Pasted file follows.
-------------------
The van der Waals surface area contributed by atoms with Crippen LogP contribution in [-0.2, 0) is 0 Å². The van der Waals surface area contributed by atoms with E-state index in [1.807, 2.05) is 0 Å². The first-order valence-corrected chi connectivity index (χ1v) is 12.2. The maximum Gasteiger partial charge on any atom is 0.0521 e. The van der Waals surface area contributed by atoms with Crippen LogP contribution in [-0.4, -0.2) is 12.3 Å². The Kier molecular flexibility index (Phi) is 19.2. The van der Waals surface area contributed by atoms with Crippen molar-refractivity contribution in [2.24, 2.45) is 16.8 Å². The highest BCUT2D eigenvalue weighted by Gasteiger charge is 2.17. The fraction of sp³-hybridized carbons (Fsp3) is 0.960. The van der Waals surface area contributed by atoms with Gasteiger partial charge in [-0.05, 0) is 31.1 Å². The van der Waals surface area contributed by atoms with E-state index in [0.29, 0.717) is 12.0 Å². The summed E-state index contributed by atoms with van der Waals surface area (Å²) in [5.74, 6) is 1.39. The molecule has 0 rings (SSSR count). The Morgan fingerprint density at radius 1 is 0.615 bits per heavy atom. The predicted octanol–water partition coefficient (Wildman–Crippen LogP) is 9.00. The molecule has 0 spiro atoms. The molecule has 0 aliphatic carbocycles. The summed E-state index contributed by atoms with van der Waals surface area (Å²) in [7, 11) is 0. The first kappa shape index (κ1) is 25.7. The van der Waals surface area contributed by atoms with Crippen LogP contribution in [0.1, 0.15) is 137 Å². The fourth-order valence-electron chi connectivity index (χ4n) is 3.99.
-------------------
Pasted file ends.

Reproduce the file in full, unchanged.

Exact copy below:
The van der Waals surface area contributed by atoms with Crippen LogP contribution in [-0.2, 0) is 0 Å². The van der Waals surface area contributed by atoms with E-state index in [1.807, 2.05) is 0 Å². The first-order valence-corrected chi connectivity index (χ1v) is 12.2. The maximum Gasteiger partial charge on any atom is 0.0521 e. The van der Waals surface area contributed by atoms with Crippen LogP contribution in [-0.4, -0.2) is 12.3 Å². The Kier molecular flexibility index (Phi) is 19.2. The van der Waals surface area contributed by atoms with Crippen molar-refractivity contribution in [2.24, 2.45) is 16.8 Å². The highest BCUT2D eigenvalue weighted by Gasteiger charge is 2.17. The fraction of sp³-hybridized carbons (Fsp3) is 0.960. The van der Waals surface area contributed by atoms with Gasteiger partial charge in [-0.05, 0) is 31.1 Å². The van der Waals surface area contributed by atoms with E-state index in [0.29, 0.717) is 12.0 Å². The summed E-state index contributed by atoms with van der Waals surface area (Å²) in [5.74, 6) is 1.39. The molecule has 0 rings (SSSR count). The Morgan fingerprint density at radius 1 is 0.615 bits per heavy atom. The predicted octanol–water partition coefficient (Wildman–Crippen LogP) is 9.00. The molecule has 0 spiro atoms. The molecule has 0 aliphatic carbocycles. The summed E-state index contributed by atoms with van der Waals surface area (Å²) in [7, 11) is 0. The first kappa shape index (κ1) is 25.7. The van der Waals surface area contributed by atoms with Crippen LogP contribution in [0.1, 0.15) is 137 Å². The fourth-order valence-electron chi connectivity index (χ4n) is 3.99.